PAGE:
23. 23. Abdomino - thoracic Pump and Cardiac Pump • Abdomino - thoracic Pump 1.Inspiration decreases intra thoracic pressure promoting venous return 2.Expiration reverses the process • Cardiac Pump Normal cardiac pulsations cause negative pressure in RA and RV that have aspiration effect on the venous
  24. 24. Varicose Vein pathophysiology • Venous Distensibility The venous wall differs from the arterial wall in that it is highly distensible • The accumulation of blood in the veins of the lower limbs upon standing is limited by I. Venous tone (Contraction of venous wall) II.presence of valves III.Effective contraction of the calf muscles • Causes of Varicose veins Venous stasis (Venous hypertension) is the main cause ,either 1. Primary varicose veins , without known cause (develop for no obvious reason)
  25. 25. Varicose Vein pathophysiology • In varicose veins, the primary defect is an exaggerated distensibility of the veins: 1. Genetics Abnormal connective tissue composition of the venous wall. 2. Age 3. Obesity 4. Hormones, Female sex Hormones (estrogens and progesterone) The media of human saphenous veins expresses progesterone receptors, suggesting that the hormone can act directly on the venous wall and cause relaxation of the vein wall 5. Sedentary life/ occupation (sitting or standing position at work) leads to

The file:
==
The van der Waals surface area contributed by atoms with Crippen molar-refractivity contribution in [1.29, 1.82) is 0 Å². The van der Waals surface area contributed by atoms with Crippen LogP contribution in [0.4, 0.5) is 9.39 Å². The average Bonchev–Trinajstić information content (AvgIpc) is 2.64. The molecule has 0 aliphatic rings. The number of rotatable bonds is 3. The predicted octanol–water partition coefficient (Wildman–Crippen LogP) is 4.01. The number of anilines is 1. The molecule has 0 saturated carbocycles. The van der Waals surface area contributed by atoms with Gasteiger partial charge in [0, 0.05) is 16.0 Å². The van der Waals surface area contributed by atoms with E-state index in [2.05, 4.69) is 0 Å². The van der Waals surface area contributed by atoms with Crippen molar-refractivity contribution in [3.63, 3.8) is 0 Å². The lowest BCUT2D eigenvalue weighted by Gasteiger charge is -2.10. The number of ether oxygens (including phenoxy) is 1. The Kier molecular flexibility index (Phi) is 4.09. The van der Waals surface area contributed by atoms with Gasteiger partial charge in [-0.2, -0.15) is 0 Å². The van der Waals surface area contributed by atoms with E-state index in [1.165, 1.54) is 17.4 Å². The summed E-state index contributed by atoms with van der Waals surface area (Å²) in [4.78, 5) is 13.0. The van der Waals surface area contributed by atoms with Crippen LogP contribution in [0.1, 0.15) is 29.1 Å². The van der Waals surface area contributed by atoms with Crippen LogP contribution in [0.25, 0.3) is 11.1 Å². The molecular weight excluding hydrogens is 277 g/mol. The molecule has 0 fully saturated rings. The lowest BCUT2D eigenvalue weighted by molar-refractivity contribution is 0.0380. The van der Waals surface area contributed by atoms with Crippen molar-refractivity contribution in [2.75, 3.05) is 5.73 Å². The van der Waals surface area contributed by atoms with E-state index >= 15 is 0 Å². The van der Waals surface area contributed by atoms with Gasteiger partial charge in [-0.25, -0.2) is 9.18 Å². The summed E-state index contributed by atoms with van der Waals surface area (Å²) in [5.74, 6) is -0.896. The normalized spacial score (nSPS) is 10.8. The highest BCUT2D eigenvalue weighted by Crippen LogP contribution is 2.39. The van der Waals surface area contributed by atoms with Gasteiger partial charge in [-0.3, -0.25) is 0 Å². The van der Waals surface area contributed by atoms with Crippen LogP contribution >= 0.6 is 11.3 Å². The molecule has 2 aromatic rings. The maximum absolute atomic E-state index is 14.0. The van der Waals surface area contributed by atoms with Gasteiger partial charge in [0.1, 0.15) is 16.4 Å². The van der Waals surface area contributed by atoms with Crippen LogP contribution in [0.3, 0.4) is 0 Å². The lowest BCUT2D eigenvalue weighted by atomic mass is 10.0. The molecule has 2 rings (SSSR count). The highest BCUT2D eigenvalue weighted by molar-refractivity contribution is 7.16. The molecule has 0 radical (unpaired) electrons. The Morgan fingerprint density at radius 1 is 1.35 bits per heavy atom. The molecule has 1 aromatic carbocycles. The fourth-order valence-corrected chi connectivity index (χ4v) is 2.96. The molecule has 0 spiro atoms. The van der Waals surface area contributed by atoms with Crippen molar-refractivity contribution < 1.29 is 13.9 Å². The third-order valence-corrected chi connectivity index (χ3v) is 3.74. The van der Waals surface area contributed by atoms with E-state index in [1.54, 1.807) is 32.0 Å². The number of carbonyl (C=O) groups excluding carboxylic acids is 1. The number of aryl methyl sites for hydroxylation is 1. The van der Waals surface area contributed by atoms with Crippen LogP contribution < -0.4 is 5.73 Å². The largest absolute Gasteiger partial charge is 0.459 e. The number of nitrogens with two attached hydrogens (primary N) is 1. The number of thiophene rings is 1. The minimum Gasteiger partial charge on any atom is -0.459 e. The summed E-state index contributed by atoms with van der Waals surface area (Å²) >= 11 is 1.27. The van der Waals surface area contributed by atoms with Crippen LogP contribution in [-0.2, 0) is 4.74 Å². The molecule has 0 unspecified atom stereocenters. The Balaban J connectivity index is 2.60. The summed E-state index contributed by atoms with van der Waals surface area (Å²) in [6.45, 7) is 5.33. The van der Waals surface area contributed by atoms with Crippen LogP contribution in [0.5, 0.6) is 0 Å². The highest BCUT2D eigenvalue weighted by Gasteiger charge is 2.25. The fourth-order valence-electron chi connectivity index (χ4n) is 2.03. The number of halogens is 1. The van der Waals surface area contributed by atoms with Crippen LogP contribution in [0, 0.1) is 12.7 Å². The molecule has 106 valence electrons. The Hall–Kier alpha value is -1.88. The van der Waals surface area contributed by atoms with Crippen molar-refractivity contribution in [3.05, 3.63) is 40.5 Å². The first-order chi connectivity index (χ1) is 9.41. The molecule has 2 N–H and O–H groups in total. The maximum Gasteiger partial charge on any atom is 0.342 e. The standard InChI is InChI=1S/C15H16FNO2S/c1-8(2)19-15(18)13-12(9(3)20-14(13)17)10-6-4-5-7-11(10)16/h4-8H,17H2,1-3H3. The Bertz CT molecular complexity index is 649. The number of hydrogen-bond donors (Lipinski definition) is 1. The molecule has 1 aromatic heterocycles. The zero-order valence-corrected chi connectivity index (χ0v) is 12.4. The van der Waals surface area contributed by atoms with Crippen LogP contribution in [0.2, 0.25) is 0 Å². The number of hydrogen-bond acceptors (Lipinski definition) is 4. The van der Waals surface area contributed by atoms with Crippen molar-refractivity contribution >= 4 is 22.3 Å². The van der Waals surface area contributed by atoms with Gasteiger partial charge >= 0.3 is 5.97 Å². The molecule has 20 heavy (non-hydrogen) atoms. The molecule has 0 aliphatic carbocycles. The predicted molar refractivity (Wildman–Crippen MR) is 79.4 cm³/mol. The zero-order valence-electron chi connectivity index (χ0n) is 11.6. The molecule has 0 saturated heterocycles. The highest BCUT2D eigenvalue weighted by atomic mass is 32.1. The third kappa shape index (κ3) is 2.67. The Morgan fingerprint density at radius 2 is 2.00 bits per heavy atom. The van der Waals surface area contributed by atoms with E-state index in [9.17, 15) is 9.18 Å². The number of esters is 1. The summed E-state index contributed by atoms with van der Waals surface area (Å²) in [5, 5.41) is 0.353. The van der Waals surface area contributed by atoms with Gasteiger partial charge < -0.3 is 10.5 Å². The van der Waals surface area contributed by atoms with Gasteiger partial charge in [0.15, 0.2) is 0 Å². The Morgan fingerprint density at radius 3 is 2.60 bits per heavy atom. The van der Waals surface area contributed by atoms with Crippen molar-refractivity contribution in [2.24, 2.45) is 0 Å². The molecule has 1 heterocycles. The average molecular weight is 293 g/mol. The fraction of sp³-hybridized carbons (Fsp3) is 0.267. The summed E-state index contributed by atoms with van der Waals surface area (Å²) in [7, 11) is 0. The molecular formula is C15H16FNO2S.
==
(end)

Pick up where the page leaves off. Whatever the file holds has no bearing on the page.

26. 26. Varicose Vein pathophysiology - Venous hypertension • Laminar Blood flow keeps leukocytes in Central layer of blood stream away from endothelium and prevents endothelium from expression of cellular adhesion molecules • Venous hypertension induces Turbulence in blood flow which will result in 1. leukocytes become in contact with endothelium. 2. Endothelium expression
  27. 27. Varicose Vein pathophysiology - Remodeling of Venous wall • Inflammation and damage of venous wall due to Leukocyte migration , activation and production proteolytic enzymes and Oxygen free radicals • Vein wall show Hypertrophic areas alternated by Atrophic areas • Hypertrophic areas with Accumulated 1. Extra cellular matrix
  28. 28. Varicose Vein pathophysiology - Venous Valve destruction (a partially mobile leaflet or a completely “frozen valve.”) • Valve dysfunction can occur due to inflammation as result of Leukocyte infiltration , activation and migration into the endothelium of proximal surfaces of the vein valves and promote destruction and remodeling of the valves which results in valvular insufficiency and Venous Reflux (Varicose
  29. 29. Varicose Vein pathophysiology - Microcirculation (Capillaries) • Sustained hypertension at the capillary level is associated with elongation and dilation of the capillary bed • Expression of ICAM 1 and VCAM 1 results in leukocyte adhesion and migration through the vessel wall into the extravascular tissues , neutrophils become activated and